Thursday, February 18, 2010

Survey: More Older Workers Reporting to Younger Bosses

CareerBuilder has released the results of a survey showing that four out of ten workers over the age of 35 are working for a younger boss. Looking more closely at the numbers, 53% of workers ages 45 and up said they have a boss younger than them, followed by 69% of workers ages 55 and up.

Looking at the challenges posed by the mixing of the generations, CareerBuilder reports that 16% of workers ages 25-34 said they find it difficult to take direction from a boss younger than them, while 13% of workers ages 35-44 said the same. However, only 7% of workers ages 45-54 and 5 percent of workers ages 55 and up indicated they had difficulty taking direction from a younger boss. Among the reasons why working for someone younger than them can be a challenge, those surveyed indicated that, among other things, They act like they know more than me when they don’t, they act like they’re entitled and didn’t earn their position, and they play favorites with younger workers.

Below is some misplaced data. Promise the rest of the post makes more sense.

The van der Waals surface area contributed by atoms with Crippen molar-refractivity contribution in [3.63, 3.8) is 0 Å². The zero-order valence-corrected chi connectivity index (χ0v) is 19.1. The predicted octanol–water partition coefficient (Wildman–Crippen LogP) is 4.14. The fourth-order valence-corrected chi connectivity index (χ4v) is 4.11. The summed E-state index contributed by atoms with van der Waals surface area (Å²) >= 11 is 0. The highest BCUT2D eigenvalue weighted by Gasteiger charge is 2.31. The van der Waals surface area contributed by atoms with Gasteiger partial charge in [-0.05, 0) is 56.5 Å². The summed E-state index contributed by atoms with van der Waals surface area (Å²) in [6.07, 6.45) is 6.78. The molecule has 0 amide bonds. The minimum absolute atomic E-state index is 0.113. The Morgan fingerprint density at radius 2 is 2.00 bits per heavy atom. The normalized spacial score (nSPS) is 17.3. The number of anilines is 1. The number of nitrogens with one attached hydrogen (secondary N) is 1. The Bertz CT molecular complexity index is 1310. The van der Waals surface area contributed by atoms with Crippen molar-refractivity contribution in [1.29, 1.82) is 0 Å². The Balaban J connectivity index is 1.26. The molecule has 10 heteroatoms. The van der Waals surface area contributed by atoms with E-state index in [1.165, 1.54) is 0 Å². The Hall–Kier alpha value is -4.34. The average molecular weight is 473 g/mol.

"As companies emerge from this recession, it is important for employees to work together and move the business forward, regardless of their age," said Rosemary Haefner, vice president of human resources at CareerBuilder. "With so many different age groups present, challenges can arise. Younger and older workers both need to recognize the value that each group brings to the table. By looking past their differences and focusing on their strengths, workers of any age can mutually benefit from those around them, creating a more cohesive workplace."
Source: CareerBuilder Press Release (February 17, 2010)

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